A Dutch Architectural Revolution In Creative Pragmatism

The future of architecture is here: the studio MVRDV in Rotterdam is one of the most daring in the world. An exhibition in Innsbruck shows why.

Silodam building in Amsterdam, completed in 2003
Laura Weissmüller

Canary yellow, pink, sky blue: this exhibition is nothing if not eye-catching. Four brightly colored towers stretch from floor to ceiling. One is made of boxes stacked on top of each other, another has a ladder inside that visitors can climb, the third houses a container of foam bricks at its base, and the fourth, made of scaffolding, boasts green plants balanced on narrow balconies. Welcome to MVRDV's creative playground.

The architecture studio in Rotterdam is possibly one of the most daring when it comes to innovation and experiments. However, Nathalie de Vries insists, "What we do isn't experimental." The architect founded the firm in 1993 with her fellow students Winy Maas and Jacob van Rijs and curated the exhibition with Arno Ritter, director of aut. architektur und tirol, the Tirolean architecture center in Innsbruck.

"If something gets built, that means it's possible." So why does our urban environment still look less like a playground and more like a series of dull, uniform concrete boxes? Well, there are other reasons.

A lack of optimism about the future, for example. Without this the architects could never have designed the Netherlands Pavilion for Expo 2000 in Hanover. This colorful creation, which made the studio's name on the world stage, consisted of six different landscapes stacked together, topped by wind turbines. What seemed bold, perhaps even utopian at the time – a building that generated its own energy, with tall trees hidden inside – is now a reality. The Bosco Verticale, a pair of towers in Milan, are a veritable forest in the air. In Asia this kind of greenery is a fixture of many skyscrapers. No wonder: not only does it improve air quality, the glimpse of nature also provides relief in a concrete jungle.

From the beginning, the Dutch architects dedicated themselves to one question that today may hold the key to our planet's future: How can we build houses on as little land as possible? Because land is being used up at an alarming rate. In Germany alone, 62 hectares of land are built on every day. Worldwide, the hunger for new land for construction is growing – with catastrophic consequences for the environment and future generations.

MVRDV, which now has more than 200 employees and numerous locations across the world, has found a potential solution: stacking, to combine multiple uses and features into a single building. For the Silodam apartment building in Amsterdam, completed in 2003, the architects layered a whole variety of different accommodation types on top of each other, so that the building looked like the cargo of a huge container ship. Their covered market in Rotterdam, built in 2014, is part of a complex of 250 apartments, with bars and shops on the ground floor. Their library in Spijkenisse stands on a base that houses a cafe, environment center and shops, giving the appearance of a mountain of books piled on top.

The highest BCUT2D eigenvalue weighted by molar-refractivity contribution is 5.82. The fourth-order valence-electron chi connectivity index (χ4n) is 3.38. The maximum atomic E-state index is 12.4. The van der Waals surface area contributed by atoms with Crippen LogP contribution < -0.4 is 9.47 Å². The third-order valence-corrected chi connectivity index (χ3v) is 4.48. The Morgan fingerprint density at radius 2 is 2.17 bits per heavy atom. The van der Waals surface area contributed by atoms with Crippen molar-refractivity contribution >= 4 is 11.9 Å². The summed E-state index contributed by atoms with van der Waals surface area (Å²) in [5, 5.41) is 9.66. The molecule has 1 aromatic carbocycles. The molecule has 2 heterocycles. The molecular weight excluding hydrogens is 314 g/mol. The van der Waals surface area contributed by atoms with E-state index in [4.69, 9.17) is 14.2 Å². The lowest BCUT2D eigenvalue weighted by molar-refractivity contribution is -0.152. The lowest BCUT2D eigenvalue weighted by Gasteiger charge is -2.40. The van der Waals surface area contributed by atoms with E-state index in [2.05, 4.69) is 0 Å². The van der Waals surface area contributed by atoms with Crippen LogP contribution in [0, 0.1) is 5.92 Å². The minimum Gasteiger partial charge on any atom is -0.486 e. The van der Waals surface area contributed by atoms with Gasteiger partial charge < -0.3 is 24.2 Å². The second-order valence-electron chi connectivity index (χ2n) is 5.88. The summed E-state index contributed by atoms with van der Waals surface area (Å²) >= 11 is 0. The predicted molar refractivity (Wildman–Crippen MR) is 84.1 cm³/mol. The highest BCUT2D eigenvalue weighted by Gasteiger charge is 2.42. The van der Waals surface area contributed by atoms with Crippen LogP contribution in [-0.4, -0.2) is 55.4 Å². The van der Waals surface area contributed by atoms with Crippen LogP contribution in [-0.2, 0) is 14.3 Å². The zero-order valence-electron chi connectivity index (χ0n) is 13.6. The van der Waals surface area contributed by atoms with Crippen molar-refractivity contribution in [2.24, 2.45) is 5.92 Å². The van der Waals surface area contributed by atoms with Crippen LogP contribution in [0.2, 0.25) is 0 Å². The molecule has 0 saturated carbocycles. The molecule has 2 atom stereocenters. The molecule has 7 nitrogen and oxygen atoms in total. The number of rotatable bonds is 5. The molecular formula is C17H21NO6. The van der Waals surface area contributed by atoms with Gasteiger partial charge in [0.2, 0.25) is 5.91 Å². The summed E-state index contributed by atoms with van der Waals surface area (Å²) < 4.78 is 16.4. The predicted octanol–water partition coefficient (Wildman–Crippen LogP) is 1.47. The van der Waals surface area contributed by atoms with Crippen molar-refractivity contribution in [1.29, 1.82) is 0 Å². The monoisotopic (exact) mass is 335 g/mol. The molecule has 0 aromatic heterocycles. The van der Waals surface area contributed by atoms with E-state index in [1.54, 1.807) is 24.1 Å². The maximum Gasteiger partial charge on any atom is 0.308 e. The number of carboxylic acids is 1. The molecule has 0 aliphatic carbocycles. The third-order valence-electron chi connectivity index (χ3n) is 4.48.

Netherlands reclaimed land from the sea. That led to a pragmatic relationship with nature.

For Arno Ritter, MVRDV's special approach to building in tight spaces springs from the history of the Netherlands: "For centuries people in the Netherlands reclaimed land from the sea. That led to a pragmatic relationship with nature." In contrast, he believes Austrians are more attached to a transcendental, aesthetic view of nature espoused by the Romantics in the 19th century. And in Germany too, the legacy of Caspar David Friedrich makes it difficult to establish a new relationship with the natural world.

The library in Spijkenisse — Photo: Ethen Rera

MVRDV also displays a certain pragmatism when it comes to multifunctional buildings. Unlike in Germany, where there is a clear distinction between buildings used for accommodation, work and leisure, the Dutch architects don't have any concerns about multi-purpose spaces. "For us, our buildings are hybrids that have life breathed into them by being stacked together," says Nathalie de Vries, whose studio is also curating Manifesta 13 in Marseille next year. Because different uses – living, working, leisure, education – not only attract different people, but they also ensure the buildings are occupied from morning until night. That makes sense from an environmental perspective, but also from a commercial one. An insight that is not lost on investors from some other countries. In Germany, however, there are still many buildings standing empty for large portions of the day.

What a waste, when you see everything that MVRDV can pack into a single building. And it's not only about stacking. The exhibition in Innsbruck shows how much careful consideration goes into such a complex design. How can the architects arrange even the smallest unit – or pixel, as they call it – so that it is flexible and therefore seems larger to the user? How can they create variety and diversity for the inhabitants, and thereby foster the feeling of a village community on a large, city-wide scale? Finally, how can they bring every element of a house to life, from the roof to the façade all the way down to the basement?

"We expect a performance from every building," says de Vries. Which means it should be an "all-rounder" that generates its own energy, collects data, offers a space to relax, creates a pleasant working environment and also brings the community together in a public place.

It's amazing to see how easily people adopt these spaces. Perhaps it says more about the present moment and the growing need in society for a sense of community than it does about the Dutch architects. Some 600,000 people used the giant scaffolding staircase that MVRDV installed at an old office building next to Rotterdam Central Station in 2016. The staircase created a public living room on the roof, free and accessible for all. Proof that MVRDV's creative approach has created not just a playground, but a political statement.